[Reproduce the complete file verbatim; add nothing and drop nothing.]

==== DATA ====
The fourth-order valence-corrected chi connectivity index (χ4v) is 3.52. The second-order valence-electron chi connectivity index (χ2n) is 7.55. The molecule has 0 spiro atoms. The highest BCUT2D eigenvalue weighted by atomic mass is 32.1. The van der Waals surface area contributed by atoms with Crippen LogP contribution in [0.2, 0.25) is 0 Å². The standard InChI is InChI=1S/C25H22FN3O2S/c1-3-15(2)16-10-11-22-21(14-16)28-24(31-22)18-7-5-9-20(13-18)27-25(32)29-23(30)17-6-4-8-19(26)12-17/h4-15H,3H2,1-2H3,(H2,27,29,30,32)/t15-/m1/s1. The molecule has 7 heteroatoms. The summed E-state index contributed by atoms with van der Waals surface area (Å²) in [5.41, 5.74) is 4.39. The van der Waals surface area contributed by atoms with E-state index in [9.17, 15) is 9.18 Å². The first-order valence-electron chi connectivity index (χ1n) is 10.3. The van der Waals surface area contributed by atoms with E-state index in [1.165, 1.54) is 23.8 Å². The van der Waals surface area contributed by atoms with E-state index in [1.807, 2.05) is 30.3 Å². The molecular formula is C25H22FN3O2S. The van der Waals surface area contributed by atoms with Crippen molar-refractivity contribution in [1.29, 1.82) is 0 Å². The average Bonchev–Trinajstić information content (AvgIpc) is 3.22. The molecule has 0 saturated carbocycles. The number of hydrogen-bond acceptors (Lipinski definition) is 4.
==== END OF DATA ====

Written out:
The fourth-order valence-corrected chi connectivity index (χ4v) is 3.52. The second-order valence-electron chi connectivity index (χ2n) is 7.55. The molecule has 0 spiro atoms. The highest BCUT2D eigenvalue weighted by atomic mass is 32.1. The van der Waals surface area contributed by atoms with Crippen LogP contribution in [0.2, 0.25) is 0 Å². The standard InChI is InChI=1S/C25H22FN3O2S/c1-3-15(2)16-10-11-22-21(14-16)28-24(31-22)18-7-5-9-20(13-18)27-25(32)29-23(30)17-6-4-8-19(26)12-17/h4-15H,3H2,1-2H3,(H2,27,29,30,32)/t15-/m1/s1. The molecule has 7 heteroatoms. The summed E-state index contributed by atoms with van der Waals surface area (Å²) in [5.41, 5.74) is 4.39. The van der Waals surface area contributed by atoms with E-state index in [9.17, 15) is 9.18 Å². The first-order valence-electron chi connectivity index (χ1n) is 10.3. The van der Waals surface area contributed by atoms with E-state index in [1.165, 1.54) is 23.8 Å². The van der Waals surface area contributed by atoms with E-state index in [1.807, 2.05) is 30.3 Å². The molecular formula is C25H22FN3O2S. The van der Waals surface area contributed by atoms with Crippen molar-refractivity contribution in [1.29, 1.82) is 0 Å². The average Bonchev–Trinajstić information content (AvgIpc) is 3.22. The molecule has 0 saturated carbocycles. The number of hydrogen-bond acceptors (Lipinski definition) is 4.